(This is a “bonus” part of the Florida’s Greatest Menace series. For an introduction to the series, go here.)
When antievolution fever strikes a community, I’m curious about how the controversy affects the students. While the adults are debating, yelling, preaching and seizing the media spotlight, what are the kids thinking about this circus whirling around them? We got a glimpse of one such teen in part six of this series. Lawrence Linick, a Plant Senior High School student, actually attended a Hillsborough County school board meeting in 1979 and spoke in support of evolution education. He then became a target for other speakers at that meeting. That must have taken some courage.
As I conduct my research for these articles I like to run names of those I’m writing about through good ol’ Google to see if I can learn anything more about these folks. When the search results for Lawrence Linick popped up they were fascinating. A 2005 press release from Northrop Grumman said that Linick was a program manager for the Deep Impact mission that allowed NASA to probe beneath the surface of a comet. How cool is that?
I reached out to Linick to confirm that he was in fact that lone teenager who spoke up for evolution 30 years ago. Yup, that’s him! He was kind enough to answer some questions about the past and present and allow me to publish them here. Enjoy!
Q1: Can you set the stage a little bit concerning the atmosphere in the county at that time? The newspaper articles make it seem like this was a big issue that attracted a lot of attention. Was it?
A1: The issue was really just beginning to heat up (again—as these things tend to go in cycles). So the atmosphere was intense. Many on the anti-evolution side were just starting to concoct new pseudo-scientific ideas like “creationism.” This may have been the very beginning of the affront, which used “science” against itself. Now we have seen it continue with things like “intelligent design,” and huge lists of prominent scientists signing petitions against evolution. The point missed with that idea is that science is not a petition—it doesn’t function by popularity poll.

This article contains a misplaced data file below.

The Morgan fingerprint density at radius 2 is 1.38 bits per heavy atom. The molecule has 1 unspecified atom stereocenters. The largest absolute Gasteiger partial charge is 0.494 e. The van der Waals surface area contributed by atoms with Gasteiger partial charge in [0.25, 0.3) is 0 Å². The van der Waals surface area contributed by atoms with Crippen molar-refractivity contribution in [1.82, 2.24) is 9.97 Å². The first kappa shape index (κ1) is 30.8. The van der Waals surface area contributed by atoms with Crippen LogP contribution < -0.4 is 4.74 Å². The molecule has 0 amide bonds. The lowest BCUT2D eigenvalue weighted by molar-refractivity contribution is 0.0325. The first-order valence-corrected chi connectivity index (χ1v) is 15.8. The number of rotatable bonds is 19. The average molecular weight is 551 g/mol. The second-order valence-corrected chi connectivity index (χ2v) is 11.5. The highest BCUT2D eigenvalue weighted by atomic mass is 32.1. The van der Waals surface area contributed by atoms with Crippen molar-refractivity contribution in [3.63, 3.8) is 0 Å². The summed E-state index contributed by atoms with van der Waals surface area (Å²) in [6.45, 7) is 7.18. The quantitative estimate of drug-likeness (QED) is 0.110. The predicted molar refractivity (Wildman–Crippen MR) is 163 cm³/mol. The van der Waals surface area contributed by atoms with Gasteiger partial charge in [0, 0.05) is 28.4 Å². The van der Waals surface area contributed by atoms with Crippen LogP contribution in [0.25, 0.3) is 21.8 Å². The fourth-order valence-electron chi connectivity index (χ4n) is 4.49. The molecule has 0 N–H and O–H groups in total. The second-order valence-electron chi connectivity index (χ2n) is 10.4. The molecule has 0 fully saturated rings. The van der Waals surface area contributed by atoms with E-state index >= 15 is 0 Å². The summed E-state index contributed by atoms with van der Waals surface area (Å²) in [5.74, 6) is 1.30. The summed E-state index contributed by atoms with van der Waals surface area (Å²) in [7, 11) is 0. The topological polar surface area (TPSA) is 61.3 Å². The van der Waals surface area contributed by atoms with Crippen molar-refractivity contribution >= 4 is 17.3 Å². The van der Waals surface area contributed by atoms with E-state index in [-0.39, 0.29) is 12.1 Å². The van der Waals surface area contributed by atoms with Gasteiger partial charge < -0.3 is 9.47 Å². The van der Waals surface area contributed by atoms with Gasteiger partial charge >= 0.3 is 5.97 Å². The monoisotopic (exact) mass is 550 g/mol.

Q2: How did you get involved in that 1979 school board meeting? It appears that you were the only student there, or at least the only one who spoke. Were any other students there?
A2: I was on the debate team at the time. As a teenager I always was a little attracted to stirring the pot and getting the adults annoyed, so this topic was an easy target for me. Actually, it was myself and Mike Barkin who attended the hearing, both of us from Plant High. Mike was my debate partner and really the more intelligent and skilled debater. He went on to become an attorney, etc. But he was not confident enough to get up and speak then, so I did it. We had also done a similar thing during the mock-congress portion of the debate season. We had proposed a “bill” to overturn obsolete sex laws—laws banning sodomy and bestiality, etc. We almost got thrown out of several events for that one. I argued against the bestiality law, stating that it was more unjust to murder an animal like a cow or a chicken than it was to sodomize it and yet we murder thousands of cows and chickens every day. It was a bit over the top. But we had fun with it anyway. Mike and I were always seeking opportunities to debate topical issues like this. The school board meeting came up and we went. I don’t think any other school kids were there. Some church-type groups were there though arguing against evolution.
Q3: What was the atmosphere of the meeting like (crowded, circus-like, lots of media, etc.)?
A3: It was crowded. There were lots of adults, and many reporters, too. I believe it was filmed. I recall that there was some kind of picture published of me speaking, so I am pretty certain that there were some newspaper reporters there. I think there were mainly these church groups—bunches of middle-aged men and women who were trying to get the evolution curriculum dumped. At first, they spoke. The board listened to them. It wasn’t circus-like at all. It was pretty sedate. I think they were hoping to keep it quiet and get their agenda passed. But then there was a call for other speakers in the audience. I may have been the first, or one of the first to speak out in favor of keeping the curriculum on evolution intact.
Q4: Were you nervous when it was your turn to speak? How did the school board members react to what you said?
A4: I was not nervous. I think the reaction was sort of startled. The board did not expect such a vigorous defense of evolution—especially from a student. After I spoke there was a change in the atmosphere. I think some of the people there representing the creationism agenda got very defensive. And then there were some others like me who began speaking out against them.
Q5: According to the board meeting minutes, at least two other speakers actually singled you out, such as: “A college professor claimed that Linick ‘was totally misinformed,’ and an attorney said that ‘the young man from Plant High School was a perfect example of what was happening because of the failure of the educational system to provide an alternative theory which clearly exists.’” What were you thinking when those things were said?
A5: Like I said, I was not adverse to controversy and criticism. I think I was feeling pretty good that I had gotten the attention of the creationism supporters.